However, since I wasn’t that insightful, the only thing I can do (that I know of) is to wait it out. I just go to bed each night and say that it will be a bit better tomorrow. And, when possible, I try to rely on other people to do things like get me out of the house and lend a listening ear to how I’m feeling (that really does help).

I wish there was something else I can offer, but to the best of my knowledge, beating beaten by bipolar happens and there’s very little you can do about it. Just wait out the pain and pray to return to baseline.

Note: If you do find yourself in an unpredictable and unusual mood, you should always contact your healthcare provider. You do want someone knowledgeable to know what’s going on and possibly adjust your treatment.

You can find Natasha Tracy on Facebook or Google+ or @Natasha_Tracy on Twitter or at Bipolar Burble, her blog.

Author: Natasha Tracy

Natasha Tracy is a renowned speaker, award-winning advocate and author of Lost Marbles: Insights into My Life with Depression & Bipolar.

Find Natasha Tracy on her blog, Bipolar Burble, Twitter, Google+ and Facebook.

16 thoughts on “The Depression after a Hypomania”

  1. I am currently going through my fourth after mania/hypomania épisode and it’s absolutely gruelling. Everything you described is how I feel and everyday I try and trick my brain into thinking things are ok when I know deep down something’s seriously wrong. I got out of it three times before last time I was somehow able to finish a finance degree so I know I have it in me to beat this thing again.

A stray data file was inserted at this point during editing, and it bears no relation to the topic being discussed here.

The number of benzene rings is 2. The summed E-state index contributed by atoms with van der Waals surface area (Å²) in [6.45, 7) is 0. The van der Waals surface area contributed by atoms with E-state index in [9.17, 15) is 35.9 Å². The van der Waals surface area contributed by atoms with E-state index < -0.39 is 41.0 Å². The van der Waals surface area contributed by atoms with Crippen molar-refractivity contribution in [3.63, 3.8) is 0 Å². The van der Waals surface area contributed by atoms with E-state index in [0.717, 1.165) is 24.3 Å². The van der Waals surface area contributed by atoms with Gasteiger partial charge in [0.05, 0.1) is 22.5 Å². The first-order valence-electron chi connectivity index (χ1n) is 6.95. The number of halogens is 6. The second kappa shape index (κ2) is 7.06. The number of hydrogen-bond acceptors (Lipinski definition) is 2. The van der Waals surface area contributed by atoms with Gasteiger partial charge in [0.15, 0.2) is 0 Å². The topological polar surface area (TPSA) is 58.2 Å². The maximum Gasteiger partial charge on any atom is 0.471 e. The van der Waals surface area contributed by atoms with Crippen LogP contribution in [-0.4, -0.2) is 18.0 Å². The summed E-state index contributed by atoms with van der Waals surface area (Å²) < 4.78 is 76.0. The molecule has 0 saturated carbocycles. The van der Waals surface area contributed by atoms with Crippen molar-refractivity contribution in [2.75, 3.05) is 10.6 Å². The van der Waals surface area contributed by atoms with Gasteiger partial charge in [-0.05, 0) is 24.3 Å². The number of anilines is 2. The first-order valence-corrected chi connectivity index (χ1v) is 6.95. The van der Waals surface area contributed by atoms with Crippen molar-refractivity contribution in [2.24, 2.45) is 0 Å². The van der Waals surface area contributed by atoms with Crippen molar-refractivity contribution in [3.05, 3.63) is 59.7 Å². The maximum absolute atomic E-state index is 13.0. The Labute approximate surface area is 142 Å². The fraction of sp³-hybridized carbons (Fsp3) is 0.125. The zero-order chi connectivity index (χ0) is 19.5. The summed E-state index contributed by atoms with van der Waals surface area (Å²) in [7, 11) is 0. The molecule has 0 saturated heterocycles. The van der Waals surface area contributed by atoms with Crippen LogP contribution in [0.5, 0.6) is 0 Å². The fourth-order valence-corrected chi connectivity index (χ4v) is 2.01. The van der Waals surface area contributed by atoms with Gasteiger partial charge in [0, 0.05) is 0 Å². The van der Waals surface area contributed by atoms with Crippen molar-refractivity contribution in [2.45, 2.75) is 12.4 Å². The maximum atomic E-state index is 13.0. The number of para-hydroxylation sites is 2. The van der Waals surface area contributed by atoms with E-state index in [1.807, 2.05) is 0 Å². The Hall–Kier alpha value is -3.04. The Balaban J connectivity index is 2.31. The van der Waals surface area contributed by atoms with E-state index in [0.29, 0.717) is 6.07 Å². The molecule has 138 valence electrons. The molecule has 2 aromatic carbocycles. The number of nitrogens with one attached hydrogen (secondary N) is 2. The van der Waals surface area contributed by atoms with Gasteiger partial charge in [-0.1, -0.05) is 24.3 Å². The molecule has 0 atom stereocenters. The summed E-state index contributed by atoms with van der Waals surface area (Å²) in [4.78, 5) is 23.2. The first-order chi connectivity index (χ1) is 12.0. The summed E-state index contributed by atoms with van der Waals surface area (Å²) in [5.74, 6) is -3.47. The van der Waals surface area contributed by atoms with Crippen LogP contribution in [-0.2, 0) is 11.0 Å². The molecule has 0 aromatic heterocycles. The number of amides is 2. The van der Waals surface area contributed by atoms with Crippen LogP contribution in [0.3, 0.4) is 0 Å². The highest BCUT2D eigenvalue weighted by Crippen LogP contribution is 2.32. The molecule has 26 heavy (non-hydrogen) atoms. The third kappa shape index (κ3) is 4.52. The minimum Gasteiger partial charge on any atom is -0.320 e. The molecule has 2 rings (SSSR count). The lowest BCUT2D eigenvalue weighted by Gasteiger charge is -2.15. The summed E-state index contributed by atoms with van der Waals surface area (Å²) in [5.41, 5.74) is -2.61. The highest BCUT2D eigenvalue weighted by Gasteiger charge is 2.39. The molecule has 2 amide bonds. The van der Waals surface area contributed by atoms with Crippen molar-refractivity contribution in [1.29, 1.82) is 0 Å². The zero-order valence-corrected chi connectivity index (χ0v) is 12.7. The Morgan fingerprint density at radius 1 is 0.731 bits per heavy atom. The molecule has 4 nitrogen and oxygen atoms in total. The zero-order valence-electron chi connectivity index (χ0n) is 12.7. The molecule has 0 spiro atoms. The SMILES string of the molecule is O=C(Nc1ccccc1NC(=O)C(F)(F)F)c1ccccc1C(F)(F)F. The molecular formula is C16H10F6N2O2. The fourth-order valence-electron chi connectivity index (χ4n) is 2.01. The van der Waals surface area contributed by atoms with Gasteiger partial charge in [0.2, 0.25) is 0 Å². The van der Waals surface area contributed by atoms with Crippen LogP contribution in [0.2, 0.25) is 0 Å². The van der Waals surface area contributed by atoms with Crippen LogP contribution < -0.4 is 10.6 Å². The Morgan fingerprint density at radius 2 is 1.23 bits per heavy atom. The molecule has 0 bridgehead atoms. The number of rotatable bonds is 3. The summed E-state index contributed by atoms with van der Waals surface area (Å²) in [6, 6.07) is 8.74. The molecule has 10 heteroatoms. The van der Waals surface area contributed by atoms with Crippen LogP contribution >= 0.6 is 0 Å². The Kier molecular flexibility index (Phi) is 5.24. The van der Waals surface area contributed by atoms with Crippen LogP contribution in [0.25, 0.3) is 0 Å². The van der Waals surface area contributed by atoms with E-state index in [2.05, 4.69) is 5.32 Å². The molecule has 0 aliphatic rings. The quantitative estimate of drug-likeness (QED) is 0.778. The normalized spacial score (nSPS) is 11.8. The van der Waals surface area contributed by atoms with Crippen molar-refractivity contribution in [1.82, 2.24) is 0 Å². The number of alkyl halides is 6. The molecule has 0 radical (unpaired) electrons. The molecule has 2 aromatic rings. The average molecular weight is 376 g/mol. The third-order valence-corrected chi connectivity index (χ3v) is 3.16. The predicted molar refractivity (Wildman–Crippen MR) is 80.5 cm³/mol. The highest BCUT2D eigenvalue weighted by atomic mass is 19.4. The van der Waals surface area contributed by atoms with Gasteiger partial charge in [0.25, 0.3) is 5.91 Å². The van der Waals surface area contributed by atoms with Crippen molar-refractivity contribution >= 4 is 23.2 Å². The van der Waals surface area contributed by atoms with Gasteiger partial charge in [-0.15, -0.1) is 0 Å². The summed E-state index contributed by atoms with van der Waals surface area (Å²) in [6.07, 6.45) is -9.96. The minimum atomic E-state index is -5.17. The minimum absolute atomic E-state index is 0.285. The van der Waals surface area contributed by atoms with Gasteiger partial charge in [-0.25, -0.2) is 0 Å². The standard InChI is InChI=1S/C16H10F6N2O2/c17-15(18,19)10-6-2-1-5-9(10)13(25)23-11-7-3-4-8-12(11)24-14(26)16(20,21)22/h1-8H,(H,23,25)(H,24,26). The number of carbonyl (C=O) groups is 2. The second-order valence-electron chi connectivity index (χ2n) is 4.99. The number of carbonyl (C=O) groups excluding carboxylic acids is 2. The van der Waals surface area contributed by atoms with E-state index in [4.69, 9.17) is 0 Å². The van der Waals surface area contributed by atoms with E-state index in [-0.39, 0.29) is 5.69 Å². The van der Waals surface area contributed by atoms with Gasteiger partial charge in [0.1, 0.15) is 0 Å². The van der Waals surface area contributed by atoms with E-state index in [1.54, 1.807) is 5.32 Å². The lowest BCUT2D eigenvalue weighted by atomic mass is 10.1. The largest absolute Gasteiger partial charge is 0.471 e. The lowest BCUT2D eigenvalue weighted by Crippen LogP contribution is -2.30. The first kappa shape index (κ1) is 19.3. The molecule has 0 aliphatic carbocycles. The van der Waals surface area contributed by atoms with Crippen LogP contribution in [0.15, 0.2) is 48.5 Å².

2. I am not a bipolar sufferer but have studied it for over 30 years because my husbands family had so much of it, I needed the info in case it affected my children. This past Christmas I found myself in a relationship with a man who is bipolar. Sweetest man I have ever been with, so caring, always kind. I had know him for 30 years before we became involved. Then 2 days after telling me he was so in love with me and was so happy I was in his life because he feared he would die alone, BAM, he realizes he does not love me and is seeing another woman that he knew from the same time period. He is now easily agitated,Speed talks, seems to have no clue as to how much he has hurt me, is working several days in 100 degree heat even though he has had 3 heart surgeries. This has gone on for 3 months. The woman he is seeing is not legally separated from her husband and tells him she still loves her husband. He tells me he knows I love him but I need to give him space to see how this is going to work out, like that is the most normal thing to tell someone. I fear he is in hypo-mania and suggested this to him. He became extremely mad and told me I did not know what I was talking about. That he had only had one mania in 9 years. All he takes is medicine and refuses to do therapy. I fear he is going to crash and crash hard and he has no support system. I so love this man and want to help, even if we never get back together. What can I do?